The 1953 crown was issued to celebrate the Coronation of Queen Elizabeth II, while the 1960 issue commemorated the British Exhibition in New York. The 1965 issue carried the image of Winston Churchill on the reverse, the first time a non-monarch or commoner was placed on a British coin, marked his death. According to the Standard Catalogue of coins, 19,640,000 of this coin were minted, a high number at the time, making them of little value today except as a mark of respect for the national war leader. Production of the Churchill Crown began on 11 October 1965, stopped in the summer of 1966; the crown was worth five shillings until decimalisation in February 1971. The last five shilling piece was minted in 1965; the crown coin was nicknamed the dollar, but is not to be confused with the British trade dollar that circulated in the Orient. In 2014, a new world record price was achieved for a milled silver crown; the coin was issued as a pattern by engraver Thomas Simon in 1663 and nicknamed the "Reddite Crown".
This was presented to Charles II as the new crown piece but was rejected in favour of the Roettiers Brothers' design. Auctioneers Spink & Son of London sold the coin on 27 March 2014 for £396,000 including commission. After decimalisation on 15 February 1971, a new coin known as a 25p piece was introduced. Whilst being legal tender, having the same decimal value as a crown, the 25p pieces were issued to commemorate events, such as: the 1972 piece was for the Silver Wedding anniversary of Queen Elizabeth II and Prince Philip, Duke of Edinburgh. All of these issues were struck in large mintages, in plastic cases, in cupro-nickel, an alloy of 75% copper and 25% nickel. However, in addition to this, limited numbers of collectors' coins of these modern issues were struck to proof quality separately by the Royal Mint in sterling silver and presented with certificates of authenticity in boxes; the mintages for the silver proof 25p coins issued are as follows: 1972: 100,000 1977: 377,000 1980: 83,672 1981: 218,142Further issues continue to be minted to the present day with a value of twenty-five pence, from 1990, with a value of five pounds.
The legal tender value of the crown remained as five shillings from 1544 to 1965. However, for most of this period there was no denominational designation or "face value" mark of value displayed on the coin. From 1927 to 1939, the word "CROWN" appears, from 1951 to 1960 this was changed to "FIVE SHILLINGS". After decimalisation in 1971, the face value kept its five shillings equivalent at 25 new pence simply 25 pence, although the face value is not shown on any of these issues. From 1990, the crown was re-tariffed at five pounds in view of its large size compared with its face value, taking into consideration its production costs, the Royal Mint's profits on sales of commemorative coins. While this change was understandable, it has brought with it a slight confusion, the popular misbelief that all crowns have a five-pound face value, i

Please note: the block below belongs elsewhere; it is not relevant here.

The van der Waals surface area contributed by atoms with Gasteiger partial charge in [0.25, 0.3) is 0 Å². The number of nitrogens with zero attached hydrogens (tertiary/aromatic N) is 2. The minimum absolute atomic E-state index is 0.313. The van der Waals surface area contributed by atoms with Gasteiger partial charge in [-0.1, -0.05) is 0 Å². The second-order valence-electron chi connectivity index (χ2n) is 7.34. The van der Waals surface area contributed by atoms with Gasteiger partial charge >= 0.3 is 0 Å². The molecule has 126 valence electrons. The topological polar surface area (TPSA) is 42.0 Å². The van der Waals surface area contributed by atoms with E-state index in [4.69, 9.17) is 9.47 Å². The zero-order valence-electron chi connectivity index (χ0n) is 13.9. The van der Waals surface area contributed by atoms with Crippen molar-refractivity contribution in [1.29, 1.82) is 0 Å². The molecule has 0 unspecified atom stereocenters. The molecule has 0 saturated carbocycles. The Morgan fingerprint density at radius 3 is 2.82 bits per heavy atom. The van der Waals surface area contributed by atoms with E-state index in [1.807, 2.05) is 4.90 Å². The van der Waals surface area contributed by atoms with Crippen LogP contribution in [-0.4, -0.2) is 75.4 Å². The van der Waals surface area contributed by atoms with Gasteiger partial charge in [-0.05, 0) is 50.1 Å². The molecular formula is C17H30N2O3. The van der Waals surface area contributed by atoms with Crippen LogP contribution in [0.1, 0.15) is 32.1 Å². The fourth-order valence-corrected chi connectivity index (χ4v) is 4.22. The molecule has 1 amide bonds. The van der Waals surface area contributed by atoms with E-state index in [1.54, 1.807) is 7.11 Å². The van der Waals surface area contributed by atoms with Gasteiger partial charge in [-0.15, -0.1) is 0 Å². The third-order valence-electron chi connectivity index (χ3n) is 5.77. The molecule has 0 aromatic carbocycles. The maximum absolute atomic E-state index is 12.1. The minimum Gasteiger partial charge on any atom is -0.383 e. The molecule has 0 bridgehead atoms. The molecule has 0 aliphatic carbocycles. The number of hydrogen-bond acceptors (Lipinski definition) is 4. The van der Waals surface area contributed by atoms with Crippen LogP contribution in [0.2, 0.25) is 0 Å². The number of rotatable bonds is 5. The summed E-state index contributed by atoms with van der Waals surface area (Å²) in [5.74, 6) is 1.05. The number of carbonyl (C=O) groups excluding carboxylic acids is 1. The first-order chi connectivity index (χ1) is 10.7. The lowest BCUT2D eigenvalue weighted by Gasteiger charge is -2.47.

Third guinea (British coin)
A seven shilling piece was introduced in Great Britain by a proclamation of 29 November 1797. It has been called a guinea being worth 21 shillings; the gold coin was minted only in the reign of George III. When it was introduced in 1797, during the French Revolutionary wars, the financial situation at the Bank of England was precarious: gold was in short supply and banknotes were given legal tender status in any amount. In order to pay the Bank's dividends it was decided to produce what at the time was known as seven-shilling pieces, with odd amounts of the dividend being paid in silver coins. A total of £315,000 worth of coins was authorised in October 1797; the denomination was struck each year until 1813, with the exception of 1805, 1807, 1812. Between 1800 and 1812 third and half guineas were the only gold coins issued; the coin was 17 millimetres in diameter with a milled edge. The design of the reverse changed in 1801 following the union of the parliaments of Great Britain and Ireland, when the king relinquished his claim to the French throne.
There were two obverses used, with different portraits of the king, with the legend GEORGIVS III DEI GRATIA. The design of the reverse was a crown, with the legend MAG BRI FR ET HIB REX date or FIDEI DEFENSOR BRITANNIARUM REX date. British Coins forum